I have been asked to describe the routine of the arrival of a civilian rifle team. As a rule they came from great distances, many from far Western and Southern States, and they always seemed to time their arrival at Caldwell after the last transport truck had been parked and the chauffeur sent to bed, so that the officer of the day had his work cut out for him for many hours following midnight. Team Captains would call up from Caldwell at absurd hours of the morning and state they had arrived at the end of the trolley line with their men, and request prompt transportation to the camp. However, I think we invariably succeeded in satisfying them that the delay was no fault of ours. I know that no rifle team or body of men ever landed in the camp without at once receiving hot food and being almost immediately made comfortable in barracks so far as it was possible to be in any camp.
I want to pay a tribute to the work of the welfare organizations of that camp, the V. M. C .A., the K. of C. and the Salvation Army. The work they did was beyond all praise. During and after the flood there were entertainments nightly in one or the other of their buildings, and it went a long way to keeping men who worked hours and hours every day in deep water, or later on in sticky mud, in a good humor. The services rendered by the ladies of the Red Cross of Caldwell, headed by Mrs. Edwin E. Bond, were equally important and worthy of attention. They accomplished wonders in every way in maintaining the morale of the camp.
As regards the arrangements for mess for outsiders at the camp, I would say that civilian teams or individuals coming to the camp paid for their own mess, although mess rooms and the mess itself were furnished and prepared by the regular camp organization. During the summer, I was frequently called upon to inspect the camp messes, and in so doing invariably found them to be of good quality, well cooked and properly served. Anyone who found fault with the food that he received at Caldwell did so without reason. Great criticism has been made of the camp and the conditions in it, during and following the period of the high water, but I want to say in that connection that as Officer-of-the-Day on Colonel Harllee’s staff I was in a position to know at all times as to cases in the camp hospital. Almost all of the cases that were there during the summer were accidents, and I did not know of a single case of a man permanently stationed at that post who was at any time sick because of the conditions in that camp. We did have numerous cases of illness lasting for a few days at a time, but almost invariably they were outsiders, civilians who came from comfortable homes and indoor work, who went to Caldwell and immediately went out on the Rifle Range, lay down on the damp ground without protecting themselves by wearing a woolen belt, and naturally became prey to slight intestinal disorders. The Red Cross furnished the post with a detail headed by Major Slicklen. He brought several nurses who assisted greatly in the care of the sick and injured in the hospital. Naturally there were many accidents as there always are at annual matches. The only wonder to me was that more men were not drowned, so far as I know only one having lost his life in that way.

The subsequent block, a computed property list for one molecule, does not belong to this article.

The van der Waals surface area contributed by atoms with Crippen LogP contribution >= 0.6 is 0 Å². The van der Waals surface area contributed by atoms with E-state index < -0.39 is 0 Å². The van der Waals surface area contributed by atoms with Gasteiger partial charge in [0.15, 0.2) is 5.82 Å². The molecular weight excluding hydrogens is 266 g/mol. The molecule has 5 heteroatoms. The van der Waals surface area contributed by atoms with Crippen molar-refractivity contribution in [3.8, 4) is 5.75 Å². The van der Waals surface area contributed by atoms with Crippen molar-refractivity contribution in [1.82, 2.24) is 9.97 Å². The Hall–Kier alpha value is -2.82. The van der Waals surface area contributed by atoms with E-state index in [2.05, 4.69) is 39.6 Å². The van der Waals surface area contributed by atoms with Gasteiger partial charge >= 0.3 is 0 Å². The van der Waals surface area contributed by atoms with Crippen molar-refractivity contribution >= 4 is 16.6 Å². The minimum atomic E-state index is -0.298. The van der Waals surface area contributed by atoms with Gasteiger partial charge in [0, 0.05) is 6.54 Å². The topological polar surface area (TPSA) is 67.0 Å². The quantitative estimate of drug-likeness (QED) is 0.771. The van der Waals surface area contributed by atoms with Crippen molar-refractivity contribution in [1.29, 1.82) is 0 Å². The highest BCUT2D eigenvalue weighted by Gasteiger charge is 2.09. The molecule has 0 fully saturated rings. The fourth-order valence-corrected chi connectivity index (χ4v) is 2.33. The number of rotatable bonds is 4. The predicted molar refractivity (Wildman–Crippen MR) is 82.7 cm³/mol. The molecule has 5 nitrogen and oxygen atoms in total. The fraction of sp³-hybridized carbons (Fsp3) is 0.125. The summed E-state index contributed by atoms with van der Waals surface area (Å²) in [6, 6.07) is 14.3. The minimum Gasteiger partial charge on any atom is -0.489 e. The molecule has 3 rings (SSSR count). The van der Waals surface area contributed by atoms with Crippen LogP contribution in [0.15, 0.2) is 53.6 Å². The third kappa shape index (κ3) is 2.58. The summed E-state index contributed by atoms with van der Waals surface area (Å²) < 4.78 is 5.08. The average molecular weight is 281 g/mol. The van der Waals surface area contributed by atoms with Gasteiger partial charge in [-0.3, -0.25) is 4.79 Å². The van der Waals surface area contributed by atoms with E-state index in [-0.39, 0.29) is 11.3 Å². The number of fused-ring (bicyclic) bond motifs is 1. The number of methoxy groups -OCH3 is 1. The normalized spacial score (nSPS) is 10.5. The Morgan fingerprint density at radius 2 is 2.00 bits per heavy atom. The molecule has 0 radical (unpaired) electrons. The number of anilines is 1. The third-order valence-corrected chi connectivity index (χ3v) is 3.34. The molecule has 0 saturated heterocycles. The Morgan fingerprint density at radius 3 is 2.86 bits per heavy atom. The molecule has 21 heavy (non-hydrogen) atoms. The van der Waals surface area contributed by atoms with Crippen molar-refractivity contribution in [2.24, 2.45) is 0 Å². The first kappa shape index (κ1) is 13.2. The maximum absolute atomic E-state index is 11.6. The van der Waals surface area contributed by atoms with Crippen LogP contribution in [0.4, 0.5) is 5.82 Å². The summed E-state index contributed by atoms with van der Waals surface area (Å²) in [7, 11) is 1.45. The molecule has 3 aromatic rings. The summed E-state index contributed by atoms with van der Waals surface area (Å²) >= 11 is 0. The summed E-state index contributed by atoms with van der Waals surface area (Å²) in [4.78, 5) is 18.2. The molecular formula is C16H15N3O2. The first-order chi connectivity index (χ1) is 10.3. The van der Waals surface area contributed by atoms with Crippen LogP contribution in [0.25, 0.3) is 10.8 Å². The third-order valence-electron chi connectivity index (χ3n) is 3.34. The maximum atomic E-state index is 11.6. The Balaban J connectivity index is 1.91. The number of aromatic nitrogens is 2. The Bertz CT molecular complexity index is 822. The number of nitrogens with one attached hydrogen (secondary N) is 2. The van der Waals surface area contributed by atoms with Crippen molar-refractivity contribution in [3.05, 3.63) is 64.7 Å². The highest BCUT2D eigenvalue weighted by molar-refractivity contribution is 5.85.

Front row left to right: Col. Smith, 13th C.A.C., N.Y.G.; Commo. Josephthal N.M.S., N.Y.; Maj.-Gen. Burnett, U.S.M.C.; Adj.-Gen Berry, N.Y.G.; Col. Burleigh, 9th C.A.C., N.Y.G.
There were about 250 targets, 100 on the 1,000 yard range, 100 on the mid-range, and 50 on the 200 yard range. Liberal opportunity was furnished to all outsiders to shoot at all times, except when matches were on. That this opportunity was not availed of generally was due to the conditions above described. Nevertheless, when it was possible to shoot, there were almost always some enthusiasts there at work. Ammunition and Springfield rifles were furnished free of all charge, and all a man had to spend was his carfare and the price of his mess, of which he had a choice of three, the officers’, and two classes of enlisted men’s mess, one where his mess kit was washed for him after its use, and the other at a lower rate where he washed it himself.
New York Day was one of the pick days of the season. Colonel George W. Burleigh, my commanding officer at that time, and a selected committee gave a luncheon at the Waldorf-Astoria to Adjutant-General Berry and a large number of invited guests, mostly officers of the New York Guard. Following this luncheon, the party was driven in automobiles from the Waldorf-Astoria to the camp. On the way to the camp, the party stopped to see an exhibition at the aviation field about two m1les away from the camp. This aviation unit was to have been stationed in a field directly across the street from the camp, but as this was turned into a temporary lake by the flood, it was never possible to carry out the original plan. However, daily after the arrival of the aviators, exhibitions were given over and about the camp. After the exhibition ended, the party continued to the camp and was conducted on a tour of inspection by the Commanding Officer and his Staff, after which a photograph was taken on the steps of the clubhouse. At about 7 o’clock in the evening a front line barrage was simulated under conditions as near as possible to actual warfare by the detachment from the Army School of the Line from Fort Benning, Georgia, under the command of Major Cheedle. The party later returned to New York as they had come.
The camp closed on the last Saturday in August, and by Labor Day there was no one left except the permanent camp force.”